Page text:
I don’t want to be an alarmist, nor do I think mankind is at the edge of extinction. I do think; strongly believe that most people would be better off, happier even, if they spent more time digging in the dirt and less time dwelling on the news. It’s hard to feel helpless with the world’s situation when you’re chomping on a salad grown just feet from your kitchen.

So, here’s my advice folks! Turn off the tube. Throw on your mud boots. Grab a shovel and some packets of seeds. And get your hands in the dirt!

To get started on your own insurance policy or to just wet your appetite check out the links below for our favorite seeds catalogs. But remember, no matter what you put in your garden, try to plant seeds that can be saved for future use.

Cook’s Garden –
Seeds of Change –
Seed Savers Exchange (heirloom verities)
Park Seed –
Tomatomania – (heirloom seedlings)
Territorial Seed Company –
Stark Brothers (trees and berry’s) –
Bakers Creek Heirloom Seeds –
R.H. Shumway’s –
Peaceful Valley –

Creative Commons License photo credit: ctkmcmillan

Farming Across the Pond

Tuesday, February 2, 2010

homefarmerI found this magazine breezing through Tractor Supply this past weekend and bought it because it looked interesting, something I hadn’t seen before. It’s called Home Farmer , and is about small scale farming and homesteading, with a heavy emphasis on backyard livestock. I snatched it up and thumbed through it over the weekend (while Brianne and I were at a sheep auction). When we got home, lambs in tow, it kind of got lost in the shuffle and tasks of settling in a new batch of lambs. But, last night, after designing my new quilt project (and an excellent DVD on Queen Elizabeth) I finally had a chance to dig into it. It is wonderful!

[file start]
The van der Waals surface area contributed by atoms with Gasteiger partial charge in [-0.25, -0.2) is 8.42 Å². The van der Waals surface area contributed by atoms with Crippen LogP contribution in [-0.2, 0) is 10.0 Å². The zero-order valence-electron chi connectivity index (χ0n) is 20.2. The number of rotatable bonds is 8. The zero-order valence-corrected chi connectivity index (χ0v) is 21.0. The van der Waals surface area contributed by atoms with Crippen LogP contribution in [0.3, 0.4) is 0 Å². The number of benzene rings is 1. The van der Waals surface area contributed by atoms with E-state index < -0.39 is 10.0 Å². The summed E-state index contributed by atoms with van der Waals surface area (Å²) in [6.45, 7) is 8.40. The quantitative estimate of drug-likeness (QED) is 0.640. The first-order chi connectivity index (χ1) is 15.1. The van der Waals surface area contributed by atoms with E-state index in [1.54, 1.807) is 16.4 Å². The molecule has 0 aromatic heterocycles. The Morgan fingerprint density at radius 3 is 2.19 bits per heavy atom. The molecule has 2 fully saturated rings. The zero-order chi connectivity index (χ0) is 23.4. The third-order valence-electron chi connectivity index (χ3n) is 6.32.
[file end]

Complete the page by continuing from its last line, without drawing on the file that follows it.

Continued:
Turns out the reason I wasn’t familiar with it is because it’s a British publication. But I was so excited reading through it because it was like walking around a backyard in England talking about gardens and chickens and farming in small spaces. I’ve spent many weeks in England on vacation and can tell you the British have perfected raising backyard birds. Not to mention the array of gorgeous and fanciful coops. (Check out and Framebow.)

Anyway, my favorite take away from the magazine is how universal homesteading is. This was an English publication, but could easily apply to suburban homesteaders from the beltway of Washington, D.C. to the tract houses of Los Angeles; same birds, same dreams, same understanding; that freedom isn’t in our bank accounts or the cars we drive—it’s right in our own backyards, just past the garden gate.

This is one of my favorite things about suburban homesteading – everyone needs to eat, and we all want to eat a little better, a little fresher, a little more local. To some “better” may mean a better restaurant, but to others it means a hen house and a veggie garden. I’ll always be on the back side of those options, and I’m excited that the later is so well undertaken “across the pond”.

If you haven’t checked out a Tractor Supply store yet, click here to find one in your area